My father-in-law Sandy was a quiet, gentle man. He’s passed away now, but his memory lives on in those of us who knew him well. He left a lasting imprint on a large number of us, and he taught us many, many things. One of the minor things he taught me about was the rule of 78s.
Sandy was an engineer. He sometimes did things that were perhaps unimaginable to those of us who had not been through the School of Engineering. One of those feats was to perform the interest calculations on his new car loan.
If memory serves, Sandy bought a new Toyota. He bought it on credit. After he had received a few statements and made a few payments, Sandy actually got out his mathematical tools (a slide rule perhaps?) and he calculated the amount of interest that was being credited to his account with each payment that he had made. Sandy wasn’t afraid of numbers. I sometimes caught him reading books that had strange mathematical symbols. So in truth, he probably did these calculations as much for fun as he did to check up on the vehicle lender.
Anyway, Sandy’s calculation showed that the lender wasn’t crediting his payments properly. In other words, Sandy’s principal balance was not going down as quickly as it should have been. The lender was applying too much of the payment towards interest and not enough of each payment to principal.
I remember Sandy coming down the hall shaking his head. He told me what the problem was. He said that he had discovered this problem with the lender’s calculations, and so he contacted them to let them know they were incorrectly crediting his payments, and that his principal balance should actually be lower than what was shown on his statements. That was when he learned about the “Rule of 78s.” The lender’s representative told Sandy that the interest was being correctly calculated, but that it was being calculated according to the “Rule of 78s” which meant, in essence, that the interest on the front end of the loan was being paid off at a higher rate than it would be at the end of the loan. Apparently, when the Rule of 78s is applied, everything works out well in the end if the loan is paid over its full term on the basis stated in the loan papers and if the loan isn’t paid off early. But if the loan is paid off early, then the lender collects a bit more interest than it would otherwise.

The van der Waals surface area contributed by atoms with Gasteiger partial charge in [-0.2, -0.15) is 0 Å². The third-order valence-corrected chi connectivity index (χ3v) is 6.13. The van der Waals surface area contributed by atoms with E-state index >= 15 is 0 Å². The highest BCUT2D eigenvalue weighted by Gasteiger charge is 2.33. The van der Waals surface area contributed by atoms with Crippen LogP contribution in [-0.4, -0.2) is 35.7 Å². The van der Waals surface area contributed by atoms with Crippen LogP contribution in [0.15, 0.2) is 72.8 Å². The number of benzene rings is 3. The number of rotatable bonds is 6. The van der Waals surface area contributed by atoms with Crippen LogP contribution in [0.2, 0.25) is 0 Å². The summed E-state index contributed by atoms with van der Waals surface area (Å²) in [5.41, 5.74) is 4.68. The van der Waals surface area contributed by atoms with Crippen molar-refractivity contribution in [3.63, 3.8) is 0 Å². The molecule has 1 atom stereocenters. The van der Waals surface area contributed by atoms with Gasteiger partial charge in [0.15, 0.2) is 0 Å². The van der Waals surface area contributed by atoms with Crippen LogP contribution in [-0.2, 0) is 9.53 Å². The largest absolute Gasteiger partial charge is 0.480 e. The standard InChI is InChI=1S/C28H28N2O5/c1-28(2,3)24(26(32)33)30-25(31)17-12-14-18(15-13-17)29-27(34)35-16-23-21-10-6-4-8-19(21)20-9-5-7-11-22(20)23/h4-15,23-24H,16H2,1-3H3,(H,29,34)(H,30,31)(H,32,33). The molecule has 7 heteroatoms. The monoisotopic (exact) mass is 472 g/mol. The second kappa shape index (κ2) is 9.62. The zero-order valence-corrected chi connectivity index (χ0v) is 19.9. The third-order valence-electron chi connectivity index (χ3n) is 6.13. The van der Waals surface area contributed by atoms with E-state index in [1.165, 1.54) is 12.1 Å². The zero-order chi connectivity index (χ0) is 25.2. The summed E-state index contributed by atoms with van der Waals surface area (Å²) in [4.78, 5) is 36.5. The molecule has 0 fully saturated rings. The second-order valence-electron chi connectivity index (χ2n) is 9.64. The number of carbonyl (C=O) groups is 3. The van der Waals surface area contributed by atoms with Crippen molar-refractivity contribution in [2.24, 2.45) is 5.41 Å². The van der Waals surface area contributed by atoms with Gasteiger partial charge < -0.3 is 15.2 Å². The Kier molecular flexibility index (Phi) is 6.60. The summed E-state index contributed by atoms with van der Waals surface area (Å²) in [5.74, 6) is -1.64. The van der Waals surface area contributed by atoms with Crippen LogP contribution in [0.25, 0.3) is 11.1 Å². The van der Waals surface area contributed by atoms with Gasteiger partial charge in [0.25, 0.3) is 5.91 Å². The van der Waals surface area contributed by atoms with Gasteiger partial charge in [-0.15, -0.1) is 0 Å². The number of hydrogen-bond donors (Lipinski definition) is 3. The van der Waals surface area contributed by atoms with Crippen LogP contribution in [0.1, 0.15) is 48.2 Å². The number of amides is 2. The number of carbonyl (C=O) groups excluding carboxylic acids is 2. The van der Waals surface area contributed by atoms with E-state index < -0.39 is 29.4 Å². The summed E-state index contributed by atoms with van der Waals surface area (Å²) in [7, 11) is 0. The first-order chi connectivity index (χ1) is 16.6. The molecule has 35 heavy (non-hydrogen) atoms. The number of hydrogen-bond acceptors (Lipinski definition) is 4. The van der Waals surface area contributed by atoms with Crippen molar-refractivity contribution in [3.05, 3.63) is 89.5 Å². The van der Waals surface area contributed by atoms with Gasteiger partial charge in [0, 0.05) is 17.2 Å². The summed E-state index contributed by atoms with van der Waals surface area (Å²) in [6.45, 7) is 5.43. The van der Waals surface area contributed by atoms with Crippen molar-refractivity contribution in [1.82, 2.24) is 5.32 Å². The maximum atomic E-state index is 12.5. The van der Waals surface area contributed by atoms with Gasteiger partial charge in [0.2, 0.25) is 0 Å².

Sandy wasn’t happy about it. But he had signed a contract that allowed the lender to credit his payments according to the Rule of 78s, and so Sandy figured out he would just pay off the car according to the loan terms (again, if memory serves, he subsequently decided to pay it off early).
I subsequently bought a car on credit, and sure enough, there on the loan application was a box that could be checked so that the “Rule of 78s” could be applied. However, the box wasn’t checked, and so it wasn’t used in connection with my car loan.
Exactly what is the Rule of 78s? I couldn’t find an article in Encyclopedia Brittanica that discussed it. But there is an article in Wikipedia. The URL is Reading this article? It helps if you like math. If you really, really like math, then you might enjoy the Wikipedia article on Rule of 72 Interest Calculations at I was interested to find that some years ago a federal law was passed that prohibited use of the Rule of 78s on consumer transactions with a term of more than 61 months. This law is found at 15 U.S.C. 1615 (here’s the link: Most car loans are 60 months (or less) and so this federal law may not prohibit the use of the Rule of 78s on car loans.
How does this apply to the purchase of housing? Most home loans are made for a term of more than 5 years (or 60 months). Since 15 USC 1565 prohibits the application of the Rule of 78s to loans with a term of more than 61 months, most home loans would never be properly subject to the Rule of 78s.
Proper calculation and application of interest can be complex. Persons with any question about their loan, whether about the interest or otherwise, should contact a trained professional.